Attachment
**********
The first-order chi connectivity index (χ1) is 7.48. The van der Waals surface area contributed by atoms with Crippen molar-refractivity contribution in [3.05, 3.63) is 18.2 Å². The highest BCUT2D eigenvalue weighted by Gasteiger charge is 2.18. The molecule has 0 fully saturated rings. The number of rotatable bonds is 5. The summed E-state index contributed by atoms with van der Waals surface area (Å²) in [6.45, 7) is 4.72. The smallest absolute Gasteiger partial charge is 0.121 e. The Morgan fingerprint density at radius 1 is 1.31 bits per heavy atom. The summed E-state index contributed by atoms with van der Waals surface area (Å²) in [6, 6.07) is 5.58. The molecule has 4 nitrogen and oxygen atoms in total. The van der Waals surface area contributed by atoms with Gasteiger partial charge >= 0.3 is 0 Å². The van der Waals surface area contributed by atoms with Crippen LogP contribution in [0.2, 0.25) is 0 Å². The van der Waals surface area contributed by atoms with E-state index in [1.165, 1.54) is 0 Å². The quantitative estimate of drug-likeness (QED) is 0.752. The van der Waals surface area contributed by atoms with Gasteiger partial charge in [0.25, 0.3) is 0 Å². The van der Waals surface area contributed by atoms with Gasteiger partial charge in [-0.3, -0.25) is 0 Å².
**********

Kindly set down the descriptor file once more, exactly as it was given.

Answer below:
The first-order chi connectivity index (χ1) is 7.48. The van der Waals surface area contributed by atoms with Crippen molar-refractivity contribution in [3.05, 3.63) is 18.2 Å². The highest BCUT2D eigenvalue weighted by Gasteiger charge is 2.18. The molecule has 0 fully saturated rings. The number of rotatable bonds is 5. The summed E-state index contributed by atoms with van der Waals surface area (Å²) in [6.45, 7) is 4.72. The smallest absolute Gasteiger partial charge is 0.121 e. The Morgan fingerprint density at radius 1 is 1.31 bits per heavy atom. The summed E-state index contributed by atoms with van der Waals surface area (Å²) in [6, 6.07) is 5.58. The molecule has 4 nitrogen and oxygen atoms in total. The van der Waals surface area contributed by atoms with Gasteiger partial charge >= 0.3 is 0 Å². The van der Waals surface area contributed by atoms with Crippen LogP contribution in [0.2, 0.25) is 0 Å². The van der Waals surface area contributed by atoms with E-state index in [1.165, 1.54) is 0 Å². The quantitative estimate of drug-likeness (QED) is 0.752. The van der Waals surface area contributed by atoms with Gasteiger partial charge in [0.25, 0.3) is 0 Å². The van der Waals surface area contributed by atoms with Gasteiger partial charge in [-0.3, -0.25) is 0 Å².